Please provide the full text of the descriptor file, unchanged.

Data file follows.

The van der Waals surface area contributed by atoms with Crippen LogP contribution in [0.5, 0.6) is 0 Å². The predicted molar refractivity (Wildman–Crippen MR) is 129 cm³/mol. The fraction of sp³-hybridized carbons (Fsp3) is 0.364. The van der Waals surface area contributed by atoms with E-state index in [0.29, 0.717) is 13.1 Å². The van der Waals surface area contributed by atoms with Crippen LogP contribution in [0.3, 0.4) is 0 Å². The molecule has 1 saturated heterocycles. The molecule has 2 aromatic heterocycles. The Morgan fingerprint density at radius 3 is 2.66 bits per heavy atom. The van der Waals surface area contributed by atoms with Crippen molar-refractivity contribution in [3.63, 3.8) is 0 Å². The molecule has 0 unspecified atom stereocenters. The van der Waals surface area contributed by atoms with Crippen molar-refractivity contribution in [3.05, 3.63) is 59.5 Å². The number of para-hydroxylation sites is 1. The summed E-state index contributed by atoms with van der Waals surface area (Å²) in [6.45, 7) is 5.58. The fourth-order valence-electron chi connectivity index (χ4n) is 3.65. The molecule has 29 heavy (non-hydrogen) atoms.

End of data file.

The van der Waals surface area contributed by atoms with Crippen LogP contribution in [0.5, 0.6) is 0 Å². The predicted molar refractivity (Wildman–Crippen MR) is 129 cm³/mol. The fraction of sp³-hybridized carbons (Fsp3) is 0.364. The van der Waals surface area contributed by atoms with E-state index in [0.29, 0.717) is 13.1 Å². The van der Waals surface area contributed by atoms with Crippen LogP contribution in [0.3, 0.4) is 0 Å². The molecule has 1 saturated heterocycles. The molecule has 2 aromatic heterocycles. The Morgan fingerprint density at radius 3 is 2.66 bits per heavy atom. The van der Waals surface area contributed by atoms with Crippen molar-refractivity contribution in [3.63, 3.8) is 0 Å². The molecule has 0 unspecified atom stereocenters. The van der Waals surface area contributed by atoms with Crippen molar-refractivity contribution in [3.05, 3.63) is 59.5 Å². The number of para-hydroxylation sites is 1. The summed E-state index contributed by atoms with van der Waals surface area (Å²) in [6.45, 7) is 5.58. The fourth-order valence-electron chi connectivity index (χ4n) is 3.65. The molecule has 29 heavy (non-hydrogen) atoms.